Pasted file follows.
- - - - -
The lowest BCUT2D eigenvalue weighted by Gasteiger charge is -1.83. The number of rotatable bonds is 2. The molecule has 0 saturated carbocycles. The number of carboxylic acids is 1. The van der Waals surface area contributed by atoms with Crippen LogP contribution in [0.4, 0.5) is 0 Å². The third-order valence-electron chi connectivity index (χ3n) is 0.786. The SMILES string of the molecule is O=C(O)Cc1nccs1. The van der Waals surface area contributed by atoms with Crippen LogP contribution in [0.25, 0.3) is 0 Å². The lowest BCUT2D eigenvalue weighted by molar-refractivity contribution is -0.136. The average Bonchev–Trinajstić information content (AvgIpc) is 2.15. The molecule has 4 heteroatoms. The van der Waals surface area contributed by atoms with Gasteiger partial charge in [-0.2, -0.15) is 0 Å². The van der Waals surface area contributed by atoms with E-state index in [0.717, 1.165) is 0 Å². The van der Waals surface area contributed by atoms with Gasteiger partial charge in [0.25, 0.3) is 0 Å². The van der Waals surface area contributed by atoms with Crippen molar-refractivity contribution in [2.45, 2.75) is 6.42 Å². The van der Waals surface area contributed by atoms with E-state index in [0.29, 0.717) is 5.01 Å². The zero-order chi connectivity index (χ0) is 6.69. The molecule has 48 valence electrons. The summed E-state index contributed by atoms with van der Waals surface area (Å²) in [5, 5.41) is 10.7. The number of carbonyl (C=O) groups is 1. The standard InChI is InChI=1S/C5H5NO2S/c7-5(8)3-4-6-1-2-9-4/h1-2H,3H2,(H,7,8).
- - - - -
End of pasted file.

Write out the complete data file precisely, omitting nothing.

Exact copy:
The lowest BCUT2D eigenvalue weighted by Gasteiger charge is -1.83. The number of rotatable bonds is 2. The molecule has 0 saturated carbocycles. The number of carboxylic acids is 1. The van der Waals surface area contributed by atoms with Crippen LogP contribution in [0.4, 0.5) is 0 Å². The third-order valence-electron chi connectivity index (χ3n) is 0.786. The SMILES string of the molecule is O=C(O)Cc1nccs1. The van der Waals surface area contributed by atoms with Crippen LogP contribution in [0.25, 0.3) is 0 Å². The lowest BCUT2D eigenvalue weighted by molar-refractivity contribution is -0.136. The average Bonchev–Trinajstić information content (AvgIpc) is 2.15. The molecule has 4 heteroatoms. The van der Waals surface area contributed by atoms with Gasteiger partial charge in [-0.2, -0.15) is 0 Å². The van der Waals surface area contributed by atoms with E-state index in [0.717, 1.165) is 0 Å². The van der Waals surface area contributed by atoms with Gasteiger partial charge in [0.25, 0.3) is 0 Å². The van der Waals surface area contributed by atoms with Crippen molar-refractivity contribution in [2.45, 2.75) is 6.42 Å². The van der Waals surface area contributed by atoms with E-state index in [0.29, 0.717) is 5.01 Å². The zero-order chi connectivity index (χ0) is 6.69. The molecule has 48 valence electrons. The summed E-state index contributed by atoms with van der Waals surface area (Å²) in [5, 5.41) is 10.7. The number of carbonyl (C=O) groups is 1. The standard InChI is InChI=1S/C5H5NO2S/c7-5(8)3-4-6-1-2-9-4/h1-2H,3H2,(H,7,8).